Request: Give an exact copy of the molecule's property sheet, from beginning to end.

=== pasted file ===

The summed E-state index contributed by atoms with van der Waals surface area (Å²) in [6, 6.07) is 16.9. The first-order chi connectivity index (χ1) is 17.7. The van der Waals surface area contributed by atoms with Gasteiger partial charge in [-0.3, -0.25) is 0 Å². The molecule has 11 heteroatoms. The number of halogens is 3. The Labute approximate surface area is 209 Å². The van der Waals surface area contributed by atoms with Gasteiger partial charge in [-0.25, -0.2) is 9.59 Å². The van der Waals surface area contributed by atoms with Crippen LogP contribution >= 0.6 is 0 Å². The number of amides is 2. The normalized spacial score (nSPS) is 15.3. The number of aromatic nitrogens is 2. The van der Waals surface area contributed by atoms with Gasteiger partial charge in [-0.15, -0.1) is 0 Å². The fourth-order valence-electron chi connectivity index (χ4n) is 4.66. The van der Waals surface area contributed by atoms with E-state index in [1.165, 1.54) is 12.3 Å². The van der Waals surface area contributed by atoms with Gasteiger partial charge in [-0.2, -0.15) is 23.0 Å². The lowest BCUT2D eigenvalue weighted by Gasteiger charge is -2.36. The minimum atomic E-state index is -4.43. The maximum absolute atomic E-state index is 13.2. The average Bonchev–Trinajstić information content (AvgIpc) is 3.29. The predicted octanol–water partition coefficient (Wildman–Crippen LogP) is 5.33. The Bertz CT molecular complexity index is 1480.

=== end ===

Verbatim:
The summed E-state index contributed by atoms with van der Waals surface area (Å²) in [6, 6.07) is 16.9. The first-order chi connectivity index (χ1) is 17.7. The van der Waals surface area contributed by atoms with Gasteiger partial charge in [-0.3, -0.25) is 0 Å². The molecule has 11 heteroatoms. The number of halogens is 3. The Labute approximate surface area is 209 Å². The van der Waals surface area contributed by atoms with Gasteiger partial charge in [-0.25, -0.2) is 9.59 Å². The van der Waals surface area contributed by atoms with Crippen LogP contribution >= 0.6 is 0 Å². The number of amides is 2. The normalized spacial score (nSPS) is 15.3. The number of aromatic nitrogens is 2. The van der Waals surface area contributed by atoms with Gasteiger partial charge in [-0.15, -0.1) is 0 Å². The fourth-order valence-electron chi connectivity index (χ4n) is 4.66. The van der Waals surface area contributed by atoms with E-state index in [1.165, 1.54) is 12.3 Å². The van der Waals surface area contributed by atoms with Gasteiger partial charge in [-0.2, -0.15) is 23.0 Å². The lowest BCUT2D eigenvalue weighted by Gasteiger charge is -2.36. The minimum atomic E-state index is -4.43. The maximum absolute atomic E-state index is 13.2. The average Bonchev–Trinajstić information content (AvgIpc) is 3.29. The predicted octanol–water partition coefficient (Wildman–Crippen LogP) is 5.33. The Bertz CT molecular complexity index is 1480.